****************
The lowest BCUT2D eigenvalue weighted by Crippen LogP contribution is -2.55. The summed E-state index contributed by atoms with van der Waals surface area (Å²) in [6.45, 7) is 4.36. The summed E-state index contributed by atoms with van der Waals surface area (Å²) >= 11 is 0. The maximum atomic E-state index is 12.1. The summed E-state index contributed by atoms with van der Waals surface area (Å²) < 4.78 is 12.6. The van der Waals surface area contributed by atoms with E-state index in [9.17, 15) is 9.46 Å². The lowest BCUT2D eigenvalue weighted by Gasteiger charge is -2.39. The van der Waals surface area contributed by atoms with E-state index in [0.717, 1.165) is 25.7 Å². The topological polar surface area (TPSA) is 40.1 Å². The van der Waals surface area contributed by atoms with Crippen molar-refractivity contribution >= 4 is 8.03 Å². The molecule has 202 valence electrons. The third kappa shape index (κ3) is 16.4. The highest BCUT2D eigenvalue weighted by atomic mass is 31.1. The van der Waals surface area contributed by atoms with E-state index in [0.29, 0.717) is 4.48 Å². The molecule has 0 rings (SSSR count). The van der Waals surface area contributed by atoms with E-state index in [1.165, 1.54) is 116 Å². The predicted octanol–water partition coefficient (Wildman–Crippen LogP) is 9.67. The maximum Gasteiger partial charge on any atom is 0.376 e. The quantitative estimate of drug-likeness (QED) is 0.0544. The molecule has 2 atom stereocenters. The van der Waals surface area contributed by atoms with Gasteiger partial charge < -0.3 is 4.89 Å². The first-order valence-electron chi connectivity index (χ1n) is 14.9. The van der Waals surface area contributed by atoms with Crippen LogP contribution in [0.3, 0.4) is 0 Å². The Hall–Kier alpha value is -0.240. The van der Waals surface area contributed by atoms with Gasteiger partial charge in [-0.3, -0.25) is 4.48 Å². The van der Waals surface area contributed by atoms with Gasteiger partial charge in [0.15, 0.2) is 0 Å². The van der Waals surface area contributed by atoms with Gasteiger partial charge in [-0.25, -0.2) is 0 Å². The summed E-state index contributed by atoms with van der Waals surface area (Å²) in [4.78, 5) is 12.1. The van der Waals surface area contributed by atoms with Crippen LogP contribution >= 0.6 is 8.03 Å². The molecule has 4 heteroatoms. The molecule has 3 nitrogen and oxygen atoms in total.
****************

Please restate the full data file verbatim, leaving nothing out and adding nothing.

The lowest BCUT2D eigenvalue weighted by Crippen LogP contribution is -2.55. The summed E-state index contributed by atoms with van der Waals surface area (Å²) in [6.45, 7) is 4.36. The summed E-state index contributed by atoms with van der Waals surface area (Å²) >= 11 is 0. The maximum atomic E-state index is 12.1. The summed E-state index contributed by atoms with van der Waals surface area (Å²) < 4.78 is 12.6. The van der Waals surface area contributed by atoms with E-state index in [9.17, 15) is 9.46 Å². The lowest BCUT2D eigenvalue weighted by Gasteiger charge is -2.39. The van der Waals surface area contributed by atoms with E-state index in [0.717, 1.165) is 25.7 Å². The topological polar surface area (TPSA) is 40.1 Å². The van der Waals surface area contributed by atoms with Crippen molar-refractivity contribution >= 4 is 8.03 Å². The molecule has 202 valence electrons. The third kappa shape index (κ3) is 16.4. The highest BCUT2D eigenvalue weighted by atomic mass is 31.1. The van der Waals surface area contributed by atoms with E-state index in [0.29, 0.717) is 4.48 Å². The molecule has 0 rings (SSSR count). The van der Waals surface area contributed by atoms with E-state index in [1.165, 1.54) is 116 Å². The predicted octanol–water partition coefficient (Wildman–Crippen LogP) is 9.67. The maximum Gasteiger partial charge on any atom is 0.376 e. The quantitative estimate of drug-likeness (QED) is 0.0544. The molecule has 2 atom stereocenters. The van der Waals surface area contributed by atoms with Gasteiger partial charge < -0.3 is 4.89 Å². The first-order valence-electron chi connectivity index (χ1n) is 14.9. The van der Waals surface area contributed by atoms with Crippen LogP contribution in [0.3, 0.4) is 0 Å². The Hall–Kier alpha value is -0.240. The van der Waals surface area contributed by atoms with Gasteiger partial charge in [-0.3, -0.25) is 4.48 Å². The van der Waals surface area contributed by atoms with Gasteiger partial charge in [0.15, 0.2) is 0 Å². The van der Waals surface area contributed by atoms with Gasteiger partial charge in [-0.25, -0.2) is 0 Å². The summed E-state index contributed by atoms with van der Waals surface area (Å²) in [4.78, 5) is 12.1. The van der Waals surface area contributed by atoms with Crippen LogP contribution >= 0.6 is 8.03 Å². The molecule has 4 heteroatoms. The molecule has 3 nitrogen and oxygen atoms in total.